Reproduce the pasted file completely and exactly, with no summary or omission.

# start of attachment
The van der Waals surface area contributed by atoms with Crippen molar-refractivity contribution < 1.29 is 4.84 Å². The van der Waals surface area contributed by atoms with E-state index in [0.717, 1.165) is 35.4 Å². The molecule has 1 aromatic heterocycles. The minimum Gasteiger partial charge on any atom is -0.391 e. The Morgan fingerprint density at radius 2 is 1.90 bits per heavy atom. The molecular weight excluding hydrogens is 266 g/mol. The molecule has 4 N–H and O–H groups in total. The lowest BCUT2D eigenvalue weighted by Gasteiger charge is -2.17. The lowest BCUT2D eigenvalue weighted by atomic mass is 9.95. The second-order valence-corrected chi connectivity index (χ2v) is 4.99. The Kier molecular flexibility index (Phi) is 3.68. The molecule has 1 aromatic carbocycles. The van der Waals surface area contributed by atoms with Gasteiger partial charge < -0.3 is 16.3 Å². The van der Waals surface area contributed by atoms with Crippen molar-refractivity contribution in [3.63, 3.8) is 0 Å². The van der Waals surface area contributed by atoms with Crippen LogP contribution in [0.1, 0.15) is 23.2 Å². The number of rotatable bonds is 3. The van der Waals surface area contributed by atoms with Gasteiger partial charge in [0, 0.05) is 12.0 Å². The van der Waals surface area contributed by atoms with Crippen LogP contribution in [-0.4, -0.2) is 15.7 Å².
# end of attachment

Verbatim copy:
The van der Waals surface area contributed by atoms with Crippen molar-refractivity contribution < 1.29 is 4.84 Å². The van der Waals surface area contributed by atoms with E-state index in [0.717, 1.165) is 35.4 Å². The molecule has 1 aromatic heterocycles. The minimum Gasteiger partial charge on any atom is -0.391 e. The Morgan fingerprint density at radius 2 is 1.90 bits per heavy atom. The molecular weight excluding hydrogens is 266 g/mol. The molecule has 4 N–H and O–H groups in total. The lowest BCUT2D eigenvalue weighted by Gasteiger charge is -2.17. The lowest BCUT2D eigenvalue weighted by atomic mass is 9.95. The second-order valence-corrected chi connectivity index (χ2v) is 4.99. The Kier molecular flexibility index (Phi) is 3.68. The molecule has 1 aromatic carbocycles. The van der Waals surface area contributed by atoms with Gasteiger partial charge < -0.3 is 16.3 Å². The van der Waals surface area contributed by atoms with Crippen molar-refractivity contribution in [3.63, 3.8) is 0 Å². The van der Waals surface area contributed by atoms with Crippen LogP contribution in [0.1, 0.15) is 23.2 Å². The number of rotatable bonds is 3. The van der Waals surface area contributed by atoms with Gasteiger partial charge in [0, 0.05) is 12.0 Å². The van der Waals surface area contributed by atoms with Crippen LogP contribution in [-0.4, -0.2) is 15.7 Å².